A blind woman is taking the federal government to court because she is unable to apply online for a government job.

Donna Jodhan of Toronto has certified skills with Microsoft and Novell programs, and holds a master's degree in international business and finance from McGill University.

"I have a computer that is outfitted with special access technology, with a screen reader. I use my screen reader to surf the internet," Jodhan said.

But when it came to applying online for a job with the federal government, that technology wasn't enough. "I found out the forms were not accessible," she said. "I had to seek sighted assistance to do so."

After much deliberation, she said, she called lawyer David Baker. Her case will be heard in Federal Court in Toronto starting Tuesday.

"We hoped the government would respond positively by committing to make their websites accessible, bring them up to standard as is the case in the United States," she said.

The American White House website is outfitted with transcriptions, audio clips and captions. Jodhan said the Canadian government should do the same with its web pages.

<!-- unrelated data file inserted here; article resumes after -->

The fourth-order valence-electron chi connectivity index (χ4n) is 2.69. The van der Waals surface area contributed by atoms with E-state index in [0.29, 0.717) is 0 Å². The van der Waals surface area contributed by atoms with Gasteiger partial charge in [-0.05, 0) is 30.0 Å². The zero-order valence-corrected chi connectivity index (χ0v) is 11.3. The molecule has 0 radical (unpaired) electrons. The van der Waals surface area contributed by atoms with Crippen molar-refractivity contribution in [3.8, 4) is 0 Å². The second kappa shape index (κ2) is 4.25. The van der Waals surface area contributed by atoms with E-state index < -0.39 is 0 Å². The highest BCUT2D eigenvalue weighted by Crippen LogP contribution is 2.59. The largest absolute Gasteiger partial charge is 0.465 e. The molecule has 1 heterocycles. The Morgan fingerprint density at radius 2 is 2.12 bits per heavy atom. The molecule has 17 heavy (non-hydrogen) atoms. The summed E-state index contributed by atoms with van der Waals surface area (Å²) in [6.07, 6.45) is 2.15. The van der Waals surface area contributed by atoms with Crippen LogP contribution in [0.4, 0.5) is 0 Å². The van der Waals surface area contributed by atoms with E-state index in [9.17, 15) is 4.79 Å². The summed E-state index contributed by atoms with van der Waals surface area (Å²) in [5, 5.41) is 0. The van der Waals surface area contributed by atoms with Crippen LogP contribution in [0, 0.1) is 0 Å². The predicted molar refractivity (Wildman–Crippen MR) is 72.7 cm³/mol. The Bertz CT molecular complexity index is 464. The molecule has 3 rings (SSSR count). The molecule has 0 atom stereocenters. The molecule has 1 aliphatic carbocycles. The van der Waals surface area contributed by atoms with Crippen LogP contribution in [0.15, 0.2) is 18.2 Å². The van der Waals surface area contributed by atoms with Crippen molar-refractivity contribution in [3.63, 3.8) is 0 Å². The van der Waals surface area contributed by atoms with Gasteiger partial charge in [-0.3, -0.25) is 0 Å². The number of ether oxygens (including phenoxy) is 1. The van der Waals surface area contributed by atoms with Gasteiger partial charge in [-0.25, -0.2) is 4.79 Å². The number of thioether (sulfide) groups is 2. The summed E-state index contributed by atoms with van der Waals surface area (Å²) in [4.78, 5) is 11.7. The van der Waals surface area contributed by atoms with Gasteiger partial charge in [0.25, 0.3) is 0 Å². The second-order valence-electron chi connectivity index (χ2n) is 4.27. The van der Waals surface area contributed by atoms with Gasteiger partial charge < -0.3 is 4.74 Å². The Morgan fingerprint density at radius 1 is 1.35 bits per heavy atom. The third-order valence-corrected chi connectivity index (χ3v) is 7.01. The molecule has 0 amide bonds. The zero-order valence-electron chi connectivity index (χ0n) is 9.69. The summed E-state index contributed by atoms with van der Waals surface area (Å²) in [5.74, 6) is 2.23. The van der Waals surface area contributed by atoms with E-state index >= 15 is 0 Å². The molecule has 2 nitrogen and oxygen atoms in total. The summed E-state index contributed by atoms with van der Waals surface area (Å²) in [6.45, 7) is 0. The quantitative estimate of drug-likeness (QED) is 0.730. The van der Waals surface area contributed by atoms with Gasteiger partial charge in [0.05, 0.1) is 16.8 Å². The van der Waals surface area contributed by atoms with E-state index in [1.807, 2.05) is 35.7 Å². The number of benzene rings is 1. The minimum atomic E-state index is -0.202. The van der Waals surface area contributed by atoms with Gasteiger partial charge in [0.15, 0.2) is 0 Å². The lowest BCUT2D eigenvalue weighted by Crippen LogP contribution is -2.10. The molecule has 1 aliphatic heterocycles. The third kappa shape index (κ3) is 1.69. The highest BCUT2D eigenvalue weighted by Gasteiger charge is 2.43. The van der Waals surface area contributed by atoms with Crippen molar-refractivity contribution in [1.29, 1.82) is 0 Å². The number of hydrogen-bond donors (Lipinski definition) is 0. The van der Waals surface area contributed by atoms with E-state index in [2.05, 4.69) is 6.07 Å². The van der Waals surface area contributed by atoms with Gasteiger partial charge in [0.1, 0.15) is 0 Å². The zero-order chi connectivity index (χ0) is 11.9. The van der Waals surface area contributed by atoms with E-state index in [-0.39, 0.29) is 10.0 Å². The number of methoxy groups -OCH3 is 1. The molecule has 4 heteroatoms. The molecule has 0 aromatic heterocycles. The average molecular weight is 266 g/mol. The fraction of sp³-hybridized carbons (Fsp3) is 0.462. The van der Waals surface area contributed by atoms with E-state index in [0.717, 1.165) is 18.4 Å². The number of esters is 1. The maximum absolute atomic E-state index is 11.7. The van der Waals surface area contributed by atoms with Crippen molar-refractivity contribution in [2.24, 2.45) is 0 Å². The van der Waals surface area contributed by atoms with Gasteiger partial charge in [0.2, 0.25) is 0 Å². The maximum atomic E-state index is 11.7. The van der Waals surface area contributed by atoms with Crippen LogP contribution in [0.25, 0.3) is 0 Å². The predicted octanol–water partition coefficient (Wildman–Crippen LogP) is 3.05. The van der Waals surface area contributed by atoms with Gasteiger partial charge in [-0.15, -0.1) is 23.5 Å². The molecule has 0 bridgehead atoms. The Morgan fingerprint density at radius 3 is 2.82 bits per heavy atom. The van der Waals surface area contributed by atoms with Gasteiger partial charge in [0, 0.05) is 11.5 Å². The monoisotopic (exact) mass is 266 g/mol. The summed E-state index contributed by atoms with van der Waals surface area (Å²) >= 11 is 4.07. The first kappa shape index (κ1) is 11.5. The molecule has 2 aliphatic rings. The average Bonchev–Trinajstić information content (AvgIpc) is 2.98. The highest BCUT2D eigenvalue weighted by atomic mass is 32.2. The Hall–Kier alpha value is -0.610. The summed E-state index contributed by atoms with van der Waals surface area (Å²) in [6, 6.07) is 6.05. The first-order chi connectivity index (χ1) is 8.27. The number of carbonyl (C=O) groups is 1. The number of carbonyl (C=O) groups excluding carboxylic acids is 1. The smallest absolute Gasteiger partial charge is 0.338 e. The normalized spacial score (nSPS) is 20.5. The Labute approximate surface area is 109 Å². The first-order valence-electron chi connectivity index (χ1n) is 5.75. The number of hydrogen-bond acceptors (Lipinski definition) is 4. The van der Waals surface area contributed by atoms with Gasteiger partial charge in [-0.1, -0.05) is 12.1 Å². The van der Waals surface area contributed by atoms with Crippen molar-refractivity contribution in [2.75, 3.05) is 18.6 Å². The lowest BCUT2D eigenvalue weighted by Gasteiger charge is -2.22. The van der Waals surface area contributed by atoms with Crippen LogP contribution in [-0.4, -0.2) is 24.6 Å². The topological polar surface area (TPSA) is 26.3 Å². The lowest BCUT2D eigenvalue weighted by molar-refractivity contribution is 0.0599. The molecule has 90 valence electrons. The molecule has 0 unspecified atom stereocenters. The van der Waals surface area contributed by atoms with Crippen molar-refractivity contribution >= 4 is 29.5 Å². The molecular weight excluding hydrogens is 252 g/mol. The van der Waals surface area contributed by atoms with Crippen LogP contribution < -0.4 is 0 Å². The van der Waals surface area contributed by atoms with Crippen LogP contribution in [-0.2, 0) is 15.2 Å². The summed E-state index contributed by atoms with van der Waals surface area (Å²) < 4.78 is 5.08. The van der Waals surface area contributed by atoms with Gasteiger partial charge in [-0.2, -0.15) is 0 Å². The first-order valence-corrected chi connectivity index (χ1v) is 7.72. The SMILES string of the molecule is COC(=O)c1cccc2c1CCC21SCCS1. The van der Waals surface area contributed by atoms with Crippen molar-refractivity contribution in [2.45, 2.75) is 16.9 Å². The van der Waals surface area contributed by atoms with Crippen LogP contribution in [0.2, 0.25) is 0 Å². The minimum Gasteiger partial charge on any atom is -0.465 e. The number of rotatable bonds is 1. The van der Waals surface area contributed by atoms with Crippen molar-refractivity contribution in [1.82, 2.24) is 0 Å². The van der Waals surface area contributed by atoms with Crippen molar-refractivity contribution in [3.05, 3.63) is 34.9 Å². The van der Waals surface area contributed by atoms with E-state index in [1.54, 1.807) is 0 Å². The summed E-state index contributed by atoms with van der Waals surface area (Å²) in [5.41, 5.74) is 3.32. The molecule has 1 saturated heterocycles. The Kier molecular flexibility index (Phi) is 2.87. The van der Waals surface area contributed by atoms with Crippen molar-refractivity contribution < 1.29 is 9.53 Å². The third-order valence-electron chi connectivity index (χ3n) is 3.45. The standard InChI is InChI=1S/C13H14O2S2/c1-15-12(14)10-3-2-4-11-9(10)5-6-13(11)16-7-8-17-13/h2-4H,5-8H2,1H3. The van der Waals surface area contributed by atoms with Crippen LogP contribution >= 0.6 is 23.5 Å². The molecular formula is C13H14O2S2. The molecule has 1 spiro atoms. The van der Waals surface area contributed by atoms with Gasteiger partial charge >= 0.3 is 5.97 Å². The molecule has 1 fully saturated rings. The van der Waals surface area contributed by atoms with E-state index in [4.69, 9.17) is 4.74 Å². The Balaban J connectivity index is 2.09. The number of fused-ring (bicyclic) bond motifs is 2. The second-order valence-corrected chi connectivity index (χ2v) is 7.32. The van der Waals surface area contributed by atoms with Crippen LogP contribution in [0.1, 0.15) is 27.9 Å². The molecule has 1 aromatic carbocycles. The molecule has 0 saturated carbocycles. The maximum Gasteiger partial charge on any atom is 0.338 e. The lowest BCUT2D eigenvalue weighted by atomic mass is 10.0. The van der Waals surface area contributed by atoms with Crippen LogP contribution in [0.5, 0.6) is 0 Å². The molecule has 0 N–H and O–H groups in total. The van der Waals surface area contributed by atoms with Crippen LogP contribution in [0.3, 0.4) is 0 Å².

"One of the saddest things is that government has spent a lot of money fighting this case," she said. "Why are you fighting me on this? Why are you spending taxpayers' money?"

An email from the Treasury Board said Ottawa has complied with the web accessibility standards in the government's own Common Look and Feels Standards for the Internet.

But Jodhan said that's not good enough if she can't even apply for a job online.

Corrections

  • An earlier version of this story said Donna Jodhan was suing the federal government in Superior Court. In fact, she is launching a constitutional challenge in Federal Court and is not seeking compensation.
    Sep 21, 2010 7:35 PM ET